Prince William, in Patterdale MRT uniform, at Red Tarn, with Helvellyn in the background

Prince William, in Patterdale MRT uniform, at Red Tarn, with Helvellyn in the background

Walkers setting out today to climb England’s third highest mountain could have been forgiven for thinking a major incident was underway on the fells.

Mountain rescuers from numerous teams made their way to the Lake District village of Glenridding to make the 6km (4-mile) journey to the top of Helvellyn. More than 40 mountain rescue team members walked to Red Tarn and then on to the summit via Swirral Edge.

But the true purpose of the exercise was to give their patron a taste of mountain rescue life. Prince William, second in line to the British throne, walked to join the assembled rescuers and a gaggle of press photographers at the tarn, in the shadow of Helvellyn’s summit.

In addition to being England and Wales’s mountain rescue patron, he is also training to be an RAF search and rescue helicopter pilot, so is likely to see action helping Britain’s volunteer mountain rescue teams when he qualifies.

The prince was accompanied on the trip by four teenagers from the Centrepoint charity in the North-East, of which he is also patron. The group also helped Cumbria’s celebrations for the 2012 Olympics by unfurling two flags at the tarn.

The day began in typical Lakeland downpour, but the skies brightened to allow great views for the prince and his young companions as they tackled the route up Swirral Edge.

Members of the Lake District’s 12 mountain rescue teams took part, along with a member of the Ogwen Valley Mountain Rescue Organisation. They posed for a picture with Prince William both by Red Tarn and on the summit of Helvellyn.

Walkers out for a day on the fells were surprised to see the royal visitor, who chatted and posed for photographs with them.

Prince William praised the mountain rescue volunteers. He said: “These men and women are unsung heroes. They are up and down these mountains rescuing people with broken legs every day.”

The prince said it was a great opportunity to provide the Centrepoint youngsters, from Consett and Sunderland, with a different perspective on life. He said: “A lot of these guys have never done anything like this so it is a real challenge for them and I have really enjoyed meeting them.”

William with MRT members and youngsters from Centrepoint

William with MRT members and youngsters from Centrepoint

Jonny Glendinning, 18, was among the Centrepoint members who walked up Helvellyn with Prince William. The prince joked that his facial piercings might freeze in the inclement conditions.

Mr Glendinning, who was made homeless last year, said: “We were chatting about my piercings and he joked they would freeze up in this weather. I think he was a bit surprised when I said they have done before.

“I didn’t know he was coming until last night but he was a lot more down-to-earth than I expected, he was canny.”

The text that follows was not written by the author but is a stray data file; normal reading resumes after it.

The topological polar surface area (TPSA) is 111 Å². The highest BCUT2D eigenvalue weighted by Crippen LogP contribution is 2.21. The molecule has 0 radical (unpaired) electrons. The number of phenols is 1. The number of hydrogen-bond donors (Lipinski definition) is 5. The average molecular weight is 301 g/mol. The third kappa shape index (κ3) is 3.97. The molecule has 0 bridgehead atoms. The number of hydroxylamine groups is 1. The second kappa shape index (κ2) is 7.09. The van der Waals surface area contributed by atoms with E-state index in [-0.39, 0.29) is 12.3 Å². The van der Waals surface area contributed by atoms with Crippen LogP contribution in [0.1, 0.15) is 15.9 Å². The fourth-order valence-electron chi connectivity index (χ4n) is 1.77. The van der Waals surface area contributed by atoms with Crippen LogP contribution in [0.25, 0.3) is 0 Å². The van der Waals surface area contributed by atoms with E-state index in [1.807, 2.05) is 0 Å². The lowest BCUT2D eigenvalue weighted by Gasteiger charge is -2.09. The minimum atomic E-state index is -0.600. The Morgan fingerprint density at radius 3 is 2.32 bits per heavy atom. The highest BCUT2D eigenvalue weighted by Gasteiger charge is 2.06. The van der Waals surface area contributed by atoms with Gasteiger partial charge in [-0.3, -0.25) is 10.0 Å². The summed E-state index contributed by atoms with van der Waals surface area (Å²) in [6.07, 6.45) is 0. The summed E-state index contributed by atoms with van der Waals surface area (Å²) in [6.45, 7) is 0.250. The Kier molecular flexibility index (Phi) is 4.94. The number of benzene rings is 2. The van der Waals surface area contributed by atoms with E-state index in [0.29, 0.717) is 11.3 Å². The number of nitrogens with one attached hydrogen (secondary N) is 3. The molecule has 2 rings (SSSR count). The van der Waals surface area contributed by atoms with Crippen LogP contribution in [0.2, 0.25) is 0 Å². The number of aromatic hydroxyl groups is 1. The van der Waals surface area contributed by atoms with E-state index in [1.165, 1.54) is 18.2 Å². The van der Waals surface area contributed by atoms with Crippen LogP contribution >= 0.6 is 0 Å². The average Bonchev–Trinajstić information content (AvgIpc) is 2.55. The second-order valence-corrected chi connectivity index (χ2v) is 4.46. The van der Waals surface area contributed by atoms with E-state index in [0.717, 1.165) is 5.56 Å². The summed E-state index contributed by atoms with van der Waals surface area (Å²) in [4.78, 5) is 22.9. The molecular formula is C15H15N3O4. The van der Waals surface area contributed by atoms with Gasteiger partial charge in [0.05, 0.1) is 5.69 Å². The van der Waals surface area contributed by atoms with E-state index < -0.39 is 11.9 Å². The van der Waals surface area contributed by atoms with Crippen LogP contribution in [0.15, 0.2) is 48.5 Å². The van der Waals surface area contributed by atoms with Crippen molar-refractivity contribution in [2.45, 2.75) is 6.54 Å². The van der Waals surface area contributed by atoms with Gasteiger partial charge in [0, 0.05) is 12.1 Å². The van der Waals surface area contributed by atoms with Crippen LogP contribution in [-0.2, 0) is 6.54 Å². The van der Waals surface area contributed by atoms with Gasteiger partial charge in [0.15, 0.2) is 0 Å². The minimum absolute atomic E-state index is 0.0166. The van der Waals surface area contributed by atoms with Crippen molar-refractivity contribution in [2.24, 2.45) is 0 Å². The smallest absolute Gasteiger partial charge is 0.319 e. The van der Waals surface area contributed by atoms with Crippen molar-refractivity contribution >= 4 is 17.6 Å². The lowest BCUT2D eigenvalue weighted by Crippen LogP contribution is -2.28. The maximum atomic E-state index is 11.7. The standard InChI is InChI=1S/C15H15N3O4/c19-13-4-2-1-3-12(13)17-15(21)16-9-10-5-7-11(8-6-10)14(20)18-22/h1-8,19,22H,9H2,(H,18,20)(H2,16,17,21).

After descending from the mountain, Prince William took a trip on Patterdale Mountain Rescue Team’s speedboat, which it uses to access parts of its area quickly and evacuate casualties.

Team photocall for rescuers with their patron

Team photocall for rescuers with their patron

He then boarded a steamer for his return trip down Ullswater, accompanied by children from the WellChild charity, of which his brother Harry is patron.

Richard Warren, chairman of the Lake District Search and Mountain Rescue Association accompanied Prince William throughout the day’s activities along with Martin Cotterell, leader of Patterdale Mountain Rescue Team.

Mr Warren said: “The weather at the start of the day was poor with very heavy rain but when Prince William arrived at 10.30 am at Glenridding in the Queen’s Helicopter Flight it stopped raining and, apart from one heavy shower at the royal press call at Red Tarn, the weather got better as the day proceeded.

“Prince William was informal and very happy to talk to everyone he met on the day. The young people from Centrepoint on the mountain and the WellChild families on the Ullswater Steamer had a fantastic day out.

“Prince William made everyone he met very relaxed through his extremely personable nature.

“Around 50 mountain rescue team members were involved on the day including representatives from each of the 12 Lakes MRTs and members from Mountain Rescue England and Wales who were involved in the organisation.

“Patterdale MRT hosted the event and were pivotal in the organisation of the day which was Prince William’s first royal engagement in Cumbria and for safety reasons the best kept secret.

When asked what benefit a royal patron brings to a charity like Mountain Rescue England and Wales, Mr Warren said: “The increased profile he brings to mountain rescue cannot be overstated.

“The opportunity to get our messages across in the national media is significantly enhanced by his hands-on involvement. This includes the messages of the 24/365 commitment, the purely voluntary nature of the service and the need for the general public to take greater responsibility for their personal safety on the mountains and great outdoors.”

One of the Centrepoint youngsters had a real taste of mountain rescue when she had to be stretchered off Helvellyn Lower Man when an old hip injury proved too painful to enable her to carry on. Patterdale MRT members lowered her to safety, helped by other Lake District teams.

Embarrassingly for a member of the Penrith team, he needed his colleagues’ help after he fell while attending to the woman who needed stretchering off Helvellyn. He injured his ankle in the incident. The rescuer was given first aid and then he too was taken off the fell by stretcher, and then on to hospital by ambulance.

All photographs copyright Bob Smith/grough Limited

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